Lockheed Martin Corporation


U.S. Army-Lockheed Martin Team Receives Secretary of Defense Award for HIMARS Performance-Based Logistics Efforts

The Department of Defense selected the U.S. Army and Lockheed Martin's High Mobility Artillery Rocket System (HIMARS) team for the Secretary of Defense Performance Based Logistics (PBL) Award, which recognizes exceptional operational capability.

PBL is the hallmark of the U.S. military's call for integrated, affordable performance packages designed to optimize system readiness at lower cost than traditional maintenance programs. The U.S. Army nominated HIMARS for the annual award, highlighting renowned efficiency that makes Warfighter jobs easier and more efficient.

Because of its C-130 transportability, HIMARS can be deployed into areas previously inaccessible to heavier launchers. It also incorporates the self- loading, autonomous features that have made the Multiple Launch Rocket System (MLRS) the premier rocket artillery system in the world. HIMARS carries a single six-pack of MLRS rockets, or one Army Tactical Missile System (ATACMS) missile. Its fire control system, electronics and communications units are interchangeable with the existing MLRS M270A1 launcher, and the crew and training are the same. HIMARS prototypes were successfully employed in Operation Iraqi Freedom. More than 250 HIMARS/M270A1 systems are operational thus far.

The HIMARS product support concept combines U.S. Army organic capabilities with Lockheed Martin Missiles and Fire Control performance based logistics and field support. It entrusts Lockheed Martin with the full support responsibilities for the performance-based specification components of HIMARS: the fire control system and the launcher loader module. This includes supply, maintenance and related logistics support, including field service representatives for the HIMARS launchers.

"This award means HIMARS gives what's needed when it's needed," said Rick Edwards, vice president - Tactical Missiles at Lockheed Martin Missiles and Fire Control. "Our disciplined performance clearly translates to major customer benefits with uncompromised results."

The HIMARS launchers, along with Lockheed Martin Missiles and Fire Control's logistics support, were combat proven in Operation Iraqi Freedom. The launchers fired the entire MLRS family of munitions, including the ATACMS Unitary missile and the Guided MLRS Unitary rocket.

HIMARS launchers are currently deployed and operating in support of the Global War on Terror, and continue to be successfully supported by Lockheed Martin. In all operational scenarios, the HIMARS PBL concept has provided exceptionally high system operational readiness. The outstanding performance by Lockheed Martin Field Service Representatives has proven that contractors on the battlefield are a viable solution to supporting modern ground weapon systems.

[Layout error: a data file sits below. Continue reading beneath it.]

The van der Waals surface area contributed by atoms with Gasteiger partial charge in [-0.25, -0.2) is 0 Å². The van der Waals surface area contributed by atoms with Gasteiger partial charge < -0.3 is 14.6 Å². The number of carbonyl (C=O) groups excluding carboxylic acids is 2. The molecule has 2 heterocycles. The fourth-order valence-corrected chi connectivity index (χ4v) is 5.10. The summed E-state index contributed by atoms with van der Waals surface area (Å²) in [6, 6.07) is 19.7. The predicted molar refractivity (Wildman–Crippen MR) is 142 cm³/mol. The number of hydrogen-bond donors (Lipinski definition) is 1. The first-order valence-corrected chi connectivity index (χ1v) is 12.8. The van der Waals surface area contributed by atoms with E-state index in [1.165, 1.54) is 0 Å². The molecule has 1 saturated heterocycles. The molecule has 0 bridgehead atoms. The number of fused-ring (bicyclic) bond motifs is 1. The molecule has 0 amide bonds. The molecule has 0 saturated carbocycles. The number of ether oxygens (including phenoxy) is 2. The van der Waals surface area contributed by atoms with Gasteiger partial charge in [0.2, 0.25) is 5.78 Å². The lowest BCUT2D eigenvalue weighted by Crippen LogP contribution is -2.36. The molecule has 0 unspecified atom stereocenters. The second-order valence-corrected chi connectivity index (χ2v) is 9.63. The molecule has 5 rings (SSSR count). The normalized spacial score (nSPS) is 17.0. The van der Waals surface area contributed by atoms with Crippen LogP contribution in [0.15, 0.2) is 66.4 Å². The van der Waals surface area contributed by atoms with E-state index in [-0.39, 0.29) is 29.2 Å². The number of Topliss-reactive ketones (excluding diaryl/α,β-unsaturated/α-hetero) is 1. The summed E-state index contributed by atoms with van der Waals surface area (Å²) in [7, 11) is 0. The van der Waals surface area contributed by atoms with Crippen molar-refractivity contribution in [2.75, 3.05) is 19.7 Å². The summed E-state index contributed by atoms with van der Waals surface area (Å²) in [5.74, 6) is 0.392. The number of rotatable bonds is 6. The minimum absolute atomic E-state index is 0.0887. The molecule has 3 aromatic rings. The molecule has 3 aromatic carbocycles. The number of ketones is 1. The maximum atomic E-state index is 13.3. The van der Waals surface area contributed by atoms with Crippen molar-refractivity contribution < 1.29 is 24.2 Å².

Lockheed Martin just completed its sixth consecutive measured calendar quarter in which it has exceeded all five PBL requirements: Life Cycle Contractor Support (LCCS) system status readiness, average response time for critical non-mission capable launcher failures in the continental United States and outside the continental United States, average repair time in the field, and average depot repair turnaround time.

For example, hardware managed by the PBL team has maintained a system status readiness rate in excess of 99 percent, versus a goal of 92 percent. The mission capable turnaround time, a measure of customer wait time, has averaged just one hour for HIMARS systems based outside of the continental United States, versus a goal of 96 hours. In addition, repair turnaround times in the field have averaged two days, versus a goal of five days.

"The HIMARS team's commitment to the soldier has ensured that units meet or exceed required readiness rates while reducing support costs," said John Bezner, Lockheed Martin Missiles and Fire Control's Aftermarket Enterprises director. "We reduce cost burdens for the customer while at the same time making our launchers dependable and effective when the Warfighters need them."

The PBL award recognizes three categories: the system level (highest award), the sub-system level and the component level. HIMARS received the system award because its PBL solution maintains performance across the entire weapon system, rather than just for partial subsystems or components. It is at the system level that the customers recognize the highest potential for realizing savings and performance efficiency of the weapon system.

The PBL award will be presented at the Aerospace Industries Association Fall Product Support Conference at Hilton Head, SC, which runs November 6-8, 2006.

Headquartered in Bethesda, Md., Lockheed Martin employs about 140,000 people worldwide and is principally engaged in the research, design, development, manufacture, integration and sustainment of advanced technology systems, products and services.

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SOURCE: Lockheed Martin

CONTACT: Craig Vanbebber of Lockheed Martin, +1-972-603-1615, or